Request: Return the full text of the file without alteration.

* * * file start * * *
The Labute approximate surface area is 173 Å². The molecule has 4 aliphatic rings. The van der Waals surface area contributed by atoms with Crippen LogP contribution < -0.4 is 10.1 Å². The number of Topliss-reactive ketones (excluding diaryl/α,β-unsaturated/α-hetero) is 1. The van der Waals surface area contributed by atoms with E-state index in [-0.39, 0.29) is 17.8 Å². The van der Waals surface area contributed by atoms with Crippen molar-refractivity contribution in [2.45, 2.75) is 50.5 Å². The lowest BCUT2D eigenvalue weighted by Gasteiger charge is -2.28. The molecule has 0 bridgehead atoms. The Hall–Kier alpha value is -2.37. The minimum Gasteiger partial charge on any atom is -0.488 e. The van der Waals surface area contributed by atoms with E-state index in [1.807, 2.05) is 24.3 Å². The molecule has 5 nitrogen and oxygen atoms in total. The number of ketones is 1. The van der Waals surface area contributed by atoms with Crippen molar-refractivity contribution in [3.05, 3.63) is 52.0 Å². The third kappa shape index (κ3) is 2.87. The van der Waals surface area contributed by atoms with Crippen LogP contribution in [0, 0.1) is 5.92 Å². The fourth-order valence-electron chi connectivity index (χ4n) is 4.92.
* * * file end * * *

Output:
The Labute approximate surface area is 173 Å². The molecule has 4 aliphatic rings. The van der Waals surface area contributed by atoms with Crippen LogP contribution < -0.4 is 10.1 Å². The number of Topliss-reactive ketones (excluding diaryl/α,β-unsaturated/α-hetero) is 1. The van der Waals surface area contributed by atoms with E-state index in [-0.39, 0.29) is 17.8 Å². The van der Waals surface area contributed by atoms with Crippen molar-refractivity contribution in [2.45, 2.75) is 50.5 Å². The lowest BCUT2D eigenvalue weighted by Gasteiger charge is -2.28. The molecule has 0 bridgehead atoms. The Hall–Kier alpha value is -2.37. The minimum Gasteiger partial charge on any atom is -0.488 e. The van der Waals surface area contributed by atoms with E-state index in [1.807, 2.05) is 24.3 Å². The molecule has 5 nitrogen and oxygen atoms in total. The number of ketones is 1. The van der Waals surface area contributed by atoms with Crippen molar-refractivity contribution in [3.05, 3.63) is 52.0 Å². The third kappa shape index (κ3) is 2.87. The van der Waals surface area contributed by atoms with Crippen LogP contribution in [0, 0.1) is 5.92 Å². The fourth-order valence-electron chi connectivity index (χ4n) is 4.92.